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John Daversa: Bursting Out of LA

John Daversa: Bursting Out of LA
R.J. DeLuke By

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Seen in the hallways at California State University in Northridge, a neighborhood of Los Angeles, where he teaches big band arranging, jazz history and other music courses, John Daversa might be seen with his goatee, and dense, dark and curly hair, parted in the middle, and correctly sense he might be involved in one of the arts programs.

What students at the university might not know is that Daversa is a man of immense compositional and arranging talents, who can also blow trumpet like the bell is about to fly off it. Like other LA-based musicians, he's done the film score gigs and television jobs. He even traveled Europe for a time as musical director for a Holiday On Ice troupe. But this cat is a jazz guy through and through and leads extraordinarily exciting bands, large and small, in Southern California.

It's coming time when that reputation is going to get more widespread, if good taste hasn't disappeared completely.

Daversa comes from a musical family. His father played trumpet with bandleader Stan Kenton. His mother plays piano and flute, and has years of experience with the band backing singer Andy Williams. So music was a direction that made itself known at an early age.

"In high school it was solidified that I wouldn't be happy doing anything else," Daversa says. "In that way, certain people might view the arts as a difficult way to achieve financial success. It's really just a mindset. It took me a long time to realize that too . In high school, I realized if I did anything else, I would just want to be playing music all the time. That's not fair to anybody. Especially not myself."

So he went headlong into it; good news for the arts. Daversa's latest recording, Artful JoyBob Mintzer and singer Gretchen Parlato are guests. The band sounds large. The tunes are exciting, from ethereal ("Hara Angelina") and funky ("C'Mon Robby Marshall"), to swinging ("Rhythm Changes"), dreamy ("Players Only"), and reminiscent of trumpeter Miles Davis' blues circa 1980s ("Flirty Girl").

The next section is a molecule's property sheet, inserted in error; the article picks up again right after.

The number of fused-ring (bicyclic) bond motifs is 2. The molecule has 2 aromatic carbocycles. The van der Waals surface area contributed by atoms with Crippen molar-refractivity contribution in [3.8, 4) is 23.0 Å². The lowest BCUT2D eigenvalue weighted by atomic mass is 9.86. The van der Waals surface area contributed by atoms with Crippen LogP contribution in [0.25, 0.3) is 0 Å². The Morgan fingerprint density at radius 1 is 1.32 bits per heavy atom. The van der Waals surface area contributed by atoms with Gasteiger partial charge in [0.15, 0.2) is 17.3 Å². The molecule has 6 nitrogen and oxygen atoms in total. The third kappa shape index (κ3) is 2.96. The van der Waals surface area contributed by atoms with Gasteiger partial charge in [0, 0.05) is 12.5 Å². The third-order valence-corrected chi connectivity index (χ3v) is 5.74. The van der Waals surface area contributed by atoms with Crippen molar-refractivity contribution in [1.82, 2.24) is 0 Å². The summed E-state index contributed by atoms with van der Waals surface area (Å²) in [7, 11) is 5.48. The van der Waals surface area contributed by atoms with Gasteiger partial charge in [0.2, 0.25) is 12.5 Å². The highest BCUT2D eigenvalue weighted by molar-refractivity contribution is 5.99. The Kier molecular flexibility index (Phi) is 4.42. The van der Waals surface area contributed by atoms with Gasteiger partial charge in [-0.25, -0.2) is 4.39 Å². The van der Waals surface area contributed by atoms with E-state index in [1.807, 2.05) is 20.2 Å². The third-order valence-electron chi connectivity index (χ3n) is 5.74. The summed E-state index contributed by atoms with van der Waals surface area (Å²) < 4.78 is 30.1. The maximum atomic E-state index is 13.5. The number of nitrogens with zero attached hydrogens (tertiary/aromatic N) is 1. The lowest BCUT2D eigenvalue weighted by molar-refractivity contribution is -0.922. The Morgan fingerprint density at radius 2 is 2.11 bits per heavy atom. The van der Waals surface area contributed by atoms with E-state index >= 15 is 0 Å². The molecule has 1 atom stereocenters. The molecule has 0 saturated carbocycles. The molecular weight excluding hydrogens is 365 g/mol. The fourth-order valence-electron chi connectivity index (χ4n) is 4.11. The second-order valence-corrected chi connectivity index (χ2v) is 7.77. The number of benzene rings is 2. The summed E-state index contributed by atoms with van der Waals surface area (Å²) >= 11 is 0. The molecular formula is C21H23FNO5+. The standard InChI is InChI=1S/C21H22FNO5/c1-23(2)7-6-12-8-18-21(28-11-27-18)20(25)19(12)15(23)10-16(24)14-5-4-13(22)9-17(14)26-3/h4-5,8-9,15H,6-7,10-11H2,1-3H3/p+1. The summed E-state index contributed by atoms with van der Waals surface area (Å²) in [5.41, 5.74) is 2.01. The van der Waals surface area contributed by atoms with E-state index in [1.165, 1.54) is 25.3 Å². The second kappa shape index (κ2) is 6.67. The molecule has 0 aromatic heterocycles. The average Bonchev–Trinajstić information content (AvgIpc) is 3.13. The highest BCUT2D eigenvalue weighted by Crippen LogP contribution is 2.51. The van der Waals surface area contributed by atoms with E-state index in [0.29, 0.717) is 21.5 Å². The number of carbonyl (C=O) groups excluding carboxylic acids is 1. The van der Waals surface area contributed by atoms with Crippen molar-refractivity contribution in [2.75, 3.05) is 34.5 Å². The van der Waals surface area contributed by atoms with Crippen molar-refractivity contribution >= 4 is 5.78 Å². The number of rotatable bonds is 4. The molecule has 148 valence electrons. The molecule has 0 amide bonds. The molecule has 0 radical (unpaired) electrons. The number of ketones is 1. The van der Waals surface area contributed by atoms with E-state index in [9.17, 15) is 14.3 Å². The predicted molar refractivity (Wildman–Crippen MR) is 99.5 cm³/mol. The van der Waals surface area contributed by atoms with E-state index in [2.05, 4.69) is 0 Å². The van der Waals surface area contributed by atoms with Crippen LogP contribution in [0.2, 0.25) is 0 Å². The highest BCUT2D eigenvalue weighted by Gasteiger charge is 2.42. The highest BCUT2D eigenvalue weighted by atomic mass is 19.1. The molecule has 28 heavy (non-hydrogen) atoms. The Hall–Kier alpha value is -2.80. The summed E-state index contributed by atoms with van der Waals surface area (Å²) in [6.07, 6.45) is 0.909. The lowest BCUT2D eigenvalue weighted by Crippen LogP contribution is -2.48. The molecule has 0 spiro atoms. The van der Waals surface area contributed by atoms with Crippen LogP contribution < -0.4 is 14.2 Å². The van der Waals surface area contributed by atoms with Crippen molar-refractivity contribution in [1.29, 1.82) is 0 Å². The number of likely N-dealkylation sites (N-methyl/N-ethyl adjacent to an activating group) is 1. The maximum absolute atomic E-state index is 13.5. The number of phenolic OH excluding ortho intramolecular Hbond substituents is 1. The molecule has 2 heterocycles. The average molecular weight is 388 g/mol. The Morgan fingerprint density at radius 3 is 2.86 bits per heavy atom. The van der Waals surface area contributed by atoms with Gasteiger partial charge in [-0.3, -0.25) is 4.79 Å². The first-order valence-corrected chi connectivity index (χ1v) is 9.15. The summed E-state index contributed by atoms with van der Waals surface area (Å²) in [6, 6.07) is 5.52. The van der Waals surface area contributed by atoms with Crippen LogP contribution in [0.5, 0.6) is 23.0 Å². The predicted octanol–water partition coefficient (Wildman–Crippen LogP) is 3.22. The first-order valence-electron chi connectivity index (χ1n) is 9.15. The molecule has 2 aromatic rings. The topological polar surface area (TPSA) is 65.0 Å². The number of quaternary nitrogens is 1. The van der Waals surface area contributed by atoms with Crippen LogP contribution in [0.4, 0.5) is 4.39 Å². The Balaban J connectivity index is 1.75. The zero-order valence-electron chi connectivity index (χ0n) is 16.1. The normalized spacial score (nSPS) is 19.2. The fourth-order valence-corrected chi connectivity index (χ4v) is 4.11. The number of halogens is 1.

It's consistently interesting and expertly executed. The players with whom Daversa has shared a long association are, by turns, outstanding, grooving, wailing and subtle when need be. The soloists are also outstanding, particularly saxophonist Robby Marshall and keyboardist Tommy King. And Daversa's trumpet—and sometimes the electric EVI (Electric Valve Instrument)—is superb. The recording came on the heels of 2011's Junk Wagon (BFM Jazz), an equally exciting album done with his Progressive Big Band. That band also gets some steady work in the LA area. Armed with Daversa's writing and arranging, it plays music from a wide range of genres and it always works. It is one strong aggregation and the disk was probably the best big band recording of 2011.

John Daversa—Artful Joy"With the big band, I love it because we can have these lengthy improvisational moments, but you always know, because of the arrangement and the composition, where you're going to land. It gives some structure to the chaos. But with the small band, we have no idea sometimes where we're going to land. A lot of the directions on that particular recording are the first time we ever did that. It's different every time. That's the fun of what that [small] group is," he says. That fun carries over to the audience.

Artful Joy is the third disk under his own name, though he has been part of some cooperative band recordings. The previous two were by the big band. He's also played on records by pop singers Joe Cocker and Fiona Apple, jazz group the Yellowjackets and songwriter Burt Bacharach.

Both the small and large bands had a regular gig at Los Angeles' Baked Potato club, where the small group has enjoyed a longer tenure than the big band. Daversa says the time had come to document the smaller group with a recording, "and start taking that music to the people. Both the big band and small band have the same personalities, the same directions in the music. There's just a lot more space for communication and improvisation with the small group because there's so much more flexibility when we're in the middle of these forms."

Daversa says of the CD, "I'm thrilled with the way it turned out. If we had recorded it the following week, it would have been a completely different record. It's always in a state of evolution. What we're doing now is the next iteration of what we were a year ago. There is a lot of gospel influence on those particular tunes. I had done a session for [keyboardist/singer] Andrae Crouch not too long before that. One of the tracks they played for us—not one of the things I played on, another track they were working on—was the most joyful, celebratory, happy sounding music. I was really inspired and I wrote a couple tunes after that. So a lot of the music has that undertone to it."

He's been playing with the same musicians for some time, so when writing for the group, he keeps their styles and personalities in mind.

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